Why Blog? ‘You just might want to say hello’

The late Nora Ephron writing on HuffPost in 2006:

[G]etting heard outside the world of blogs occasionally requires that you have something to say. And one of the most delicious things about the profoundly parasitical world of blogs is that you don’t have to have anything much to say. Or you just have to have a little tiny thing to say. You just might want to say hello. I’m here. And by the way. On the other hand. Nevertheless. Did you see this? Whatever. A blog is sort of like an exhale. What you hope is that whatever you’re saying is true for about as long as you’re saying it. Even if it’s not much.

Among her many accomplishments, Ephron wrote the script for the lovely romantic comedy When Harry Met Sally. She died in 2012.

See other Why Blog posts for other perspectives on blogging.

Podcast: ‘Join Us in France’

If you want to travel in France and learn about French history, the Join Us in France podcast is a superb resource. The podcast, which launched in 2014, was originally co-hosted by Elyse and Annie. They live in France and know it well. Annie was born in France but has lived in the United States. Although Elyse grew up in New York, she knows the language, the culture and the country’s history inside and out. Elyse, the native American, often seems more French than Annie who was born in France. Go figure. Due to time constraints, Elyse is no longer a co-host but still comes on the show as her time permits.

The podcast does a great job of explaining France and its culture to Americans. I especially enjoyed the episodes about driving in France, cheese and Le Marais. I also learned a great deal by listening to recent episode in which Elyse and Annie discuss the best places to see modern and contemporary art in France.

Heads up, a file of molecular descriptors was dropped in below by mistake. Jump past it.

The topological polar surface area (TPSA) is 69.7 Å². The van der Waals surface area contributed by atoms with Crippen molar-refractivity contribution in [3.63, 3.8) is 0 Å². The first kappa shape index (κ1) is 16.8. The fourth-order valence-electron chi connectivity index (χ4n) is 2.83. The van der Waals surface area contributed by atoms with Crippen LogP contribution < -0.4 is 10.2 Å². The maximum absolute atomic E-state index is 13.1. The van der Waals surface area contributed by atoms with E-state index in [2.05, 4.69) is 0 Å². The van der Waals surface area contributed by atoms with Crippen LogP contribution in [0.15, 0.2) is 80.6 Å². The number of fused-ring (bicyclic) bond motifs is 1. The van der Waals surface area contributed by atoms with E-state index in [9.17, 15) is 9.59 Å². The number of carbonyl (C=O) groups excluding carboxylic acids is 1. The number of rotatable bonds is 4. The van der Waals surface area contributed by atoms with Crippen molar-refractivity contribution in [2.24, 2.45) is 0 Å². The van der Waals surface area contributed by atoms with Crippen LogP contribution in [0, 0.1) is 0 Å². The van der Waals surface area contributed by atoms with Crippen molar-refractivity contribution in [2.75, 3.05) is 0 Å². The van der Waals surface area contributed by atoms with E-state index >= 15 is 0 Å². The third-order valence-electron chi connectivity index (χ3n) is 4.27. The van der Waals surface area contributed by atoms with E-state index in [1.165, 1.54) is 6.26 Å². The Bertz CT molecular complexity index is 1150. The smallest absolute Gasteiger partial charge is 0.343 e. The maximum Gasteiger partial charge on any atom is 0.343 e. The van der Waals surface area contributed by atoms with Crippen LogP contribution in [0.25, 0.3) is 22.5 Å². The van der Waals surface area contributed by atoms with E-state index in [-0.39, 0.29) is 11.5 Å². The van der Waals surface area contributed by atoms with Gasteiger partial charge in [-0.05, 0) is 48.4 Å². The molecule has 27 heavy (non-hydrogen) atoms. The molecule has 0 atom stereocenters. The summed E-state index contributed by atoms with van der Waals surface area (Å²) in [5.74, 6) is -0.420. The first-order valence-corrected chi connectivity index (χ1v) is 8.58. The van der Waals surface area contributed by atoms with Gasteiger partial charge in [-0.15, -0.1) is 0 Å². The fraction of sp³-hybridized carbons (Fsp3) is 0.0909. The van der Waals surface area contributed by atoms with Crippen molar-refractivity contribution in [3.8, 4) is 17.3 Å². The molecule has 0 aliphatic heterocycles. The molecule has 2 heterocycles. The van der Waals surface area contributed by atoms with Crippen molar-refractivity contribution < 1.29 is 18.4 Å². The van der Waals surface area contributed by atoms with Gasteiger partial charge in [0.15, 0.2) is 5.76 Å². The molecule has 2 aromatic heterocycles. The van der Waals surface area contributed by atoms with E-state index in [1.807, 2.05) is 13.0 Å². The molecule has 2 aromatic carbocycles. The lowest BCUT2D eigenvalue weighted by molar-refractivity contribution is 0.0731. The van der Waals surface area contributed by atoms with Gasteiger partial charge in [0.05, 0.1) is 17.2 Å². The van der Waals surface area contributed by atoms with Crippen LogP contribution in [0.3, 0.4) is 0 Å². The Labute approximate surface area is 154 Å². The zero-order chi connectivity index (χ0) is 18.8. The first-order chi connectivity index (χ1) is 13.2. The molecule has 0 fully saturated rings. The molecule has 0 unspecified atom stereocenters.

Each episode has show notes that are very helpful in planning a trip. For example, the modern art episode lists 18 museums around France to explore, including many I knew nothing about.

There are plenty of other resources to help travelers to France select hotels and restaurants. But this podcast will help you to understand France. Annie and Elyse now offer walking tours for Francophiles who want to learn about France and have some great meals with friends.

Annie and Elyse were interviewed for Amateur Traveler episode 428 about Paris. The Amateur Traveler is a great podcast but if your destination is France, Join Us in France is the podcast for you.


Yale Releases Music Drawn from Holocaust Testimonies

Yale’s Fortunoff Video Archive for Holocaust Testimonies holds more than 4,400 testimonies comprising 12,000 recorded hours of videotape. The testimonies were produced in cooperation with 36 affiliated projects across North America, South America, Europe, and Israel.

The Archive and its affiliates recorded the testimonies of willing individuals with first-hand experience of the Nazi persecutions, including those who were in hiding, survivors, bystanders, resistants, and liberators.

The Yale collection includes many instances of survivors sharing songs and poems that capture aspects of their experiences before, during, and after the Holocaust. Yale News reports that the archive is making a collection of these songs and poems available with music composed and arranged by Dmitri Zisl Slepovitch, a musician and ethno-musicologist. 

Stephen Naron, the director of the Fortunoff Archive explained to Yale News that:

The pieces were written in the camps collectively. The prisoners wrote the song lyrics and set them to a melody from a popular tune. There’s a great irony in that these are beautifully melodic songs, but the lyrics can be very dark and brutal. They are songs about hunger and struggle and being beaten by guards.